The Cast of Tartuffe. Photo: T. Charles Erickson

Tartuffe was originally written by french playwright Molière who sought to expose the hypocritical nature of many “religious zealots” present in the 1600s. The text was translated by Ranjit Bolt for this production, and overall, Mr. Bolt seems to have done a very fine job with it. The lines are comprehensible, as are the themes associated with them. However, it’s the cultural context that is translated over which presents some minor confusion especially during the show’s conclusion. Throughout the entire production, I was never aware of the fact that these characters were living in France until the very end of the show when an Officer of the Court (Omar Robinson) talks about Orgon’s relation to the King, and everybody begins to use the word “monsieur” very prominently. Neither the costumes (which were still immaculate), nor the setting ever seemed to indicate that they were in France. In fact, most if not all of the cast had American––sometimes Southern accents––that really threw off where they actually were.

I would like to profess my deepest thanks to Scenic Designer Alexander Dodge, Costume Designer Anita Yavich, and Lighting Designer Christopher Akerlind for keeping my eyes on the absolutely beautiful look of the stage throughout the entire show. The set was gorgeously laid out without being too crowded, and consisted primarily of the colors white, gold, and grey to emphasize the amount of wealth Orgon possessed. Looking at it, combined with the artificial railing gazing out at the skyline, made me experience both a sense of relaxation and awe. The costumes were wonderfully done, consisting of so many various and vibrant colors that an audience member could pick out which character they were looking at from at least a mile away. The lighting was also subtly detailed. This was most apparent not during the changes in scenes when various distinct colors would flood the stage with their luminosity, but rather during the scenes where relatively minor aspects, like the sun rising, were present. I remember sitting in my balcony seat, looking out at the stage, and noticing the very subtle changes of various yellow, orange, and red hues being combined to form a beautiful sunrise offstage. When you put all of these different technical facets together, they form a kind of delicious cake ready to be devoured by the audience’s eyes with the set being the more solid yet graceful dough, the costumes being the ravishing icing accentuating the cake it goes over, and the lighting being the sprinkles dazzling on top of everything else.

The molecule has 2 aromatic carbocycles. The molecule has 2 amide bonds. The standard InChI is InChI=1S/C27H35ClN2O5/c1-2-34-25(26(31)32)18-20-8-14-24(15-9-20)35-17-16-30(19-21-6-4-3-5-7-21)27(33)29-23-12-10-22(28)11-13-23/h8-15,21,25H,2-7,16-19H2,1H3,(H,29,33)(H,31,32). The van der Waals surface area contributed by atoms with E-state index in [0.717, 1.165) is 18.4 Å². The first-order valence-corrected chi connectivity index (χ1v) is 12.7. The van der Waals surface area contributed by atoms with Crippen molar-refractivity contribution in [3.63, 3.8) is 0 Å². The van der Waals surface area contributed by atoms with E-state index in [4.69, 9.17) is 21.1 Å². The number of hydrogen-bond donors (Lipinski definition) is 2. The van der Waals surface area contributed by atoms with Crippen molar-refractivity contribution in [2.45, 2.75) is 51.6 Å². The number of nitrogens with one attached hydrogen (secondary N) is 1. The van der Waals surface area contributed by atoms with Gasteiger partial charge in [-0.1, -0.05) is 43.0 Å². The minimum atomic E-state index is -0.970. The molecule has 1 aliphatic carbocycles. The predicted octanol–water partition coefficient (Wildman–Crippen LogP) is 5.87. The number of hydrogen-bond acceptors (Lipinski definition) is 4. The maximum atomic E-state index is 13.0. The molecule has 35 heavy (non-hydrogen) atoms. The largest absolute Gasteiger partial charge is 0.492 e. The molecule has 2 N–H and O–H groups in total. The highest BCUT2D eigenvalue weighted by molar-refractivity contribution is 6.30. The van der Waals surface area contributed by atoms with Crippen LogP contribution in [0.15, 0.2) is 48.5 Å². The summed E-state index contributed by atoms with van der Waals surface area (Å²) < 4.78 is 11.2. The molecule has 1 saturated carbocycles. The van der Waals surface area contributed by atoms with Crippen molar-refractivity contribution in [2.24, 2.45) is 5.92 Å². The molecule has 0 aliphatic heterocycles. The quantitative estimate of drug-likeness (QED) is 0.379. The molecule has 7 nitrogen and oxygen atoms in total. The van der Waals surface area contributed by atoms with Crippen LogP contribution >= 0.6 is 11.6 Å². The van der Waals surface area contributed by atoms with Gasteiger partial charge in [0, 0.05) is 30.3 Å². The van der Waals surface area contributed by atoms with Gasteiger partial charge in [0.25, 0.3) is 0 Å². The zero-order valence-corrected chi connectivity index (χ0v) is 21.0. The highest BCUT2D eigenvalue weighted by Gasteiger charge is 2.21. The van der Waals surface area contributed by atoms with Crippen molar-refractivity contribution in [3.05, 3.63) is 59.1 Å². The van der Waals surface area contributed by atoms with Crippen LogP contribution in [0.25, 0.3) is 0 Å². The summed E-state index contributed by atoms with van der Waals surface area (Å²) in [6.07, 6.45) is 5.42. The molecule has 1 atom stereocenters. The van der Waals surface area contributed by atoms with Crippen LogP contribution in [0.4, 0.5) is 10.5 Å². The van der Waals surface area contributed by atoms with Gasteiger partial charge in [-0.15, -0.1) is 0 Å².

Sure this show has some flaws, no show is without them. Not all the performers are fantastic and not all of the writing is appropriate. Some of the lines are a bit awkward and some of the technical effects don’t hold up all the way. Despite this, for every awkward line delivered, there are about more with perfect timing to follow it. For every less than satisfactory technical aspect, there are three more creating a savory and beautiful picture around it. Bottom line, Tartuffe is no masterpiece, but it comes pretty darn close in some areas. If you don’t like discussions on corrupted religious figures involved with theft and adultery, this is not the show for you. However, if you are a fan of quick jokes, great acting, and beautiful scenery, this is a show to definitely miss church for.

Brett Gelman in Tartuffe. Photo: T. Charles Erickson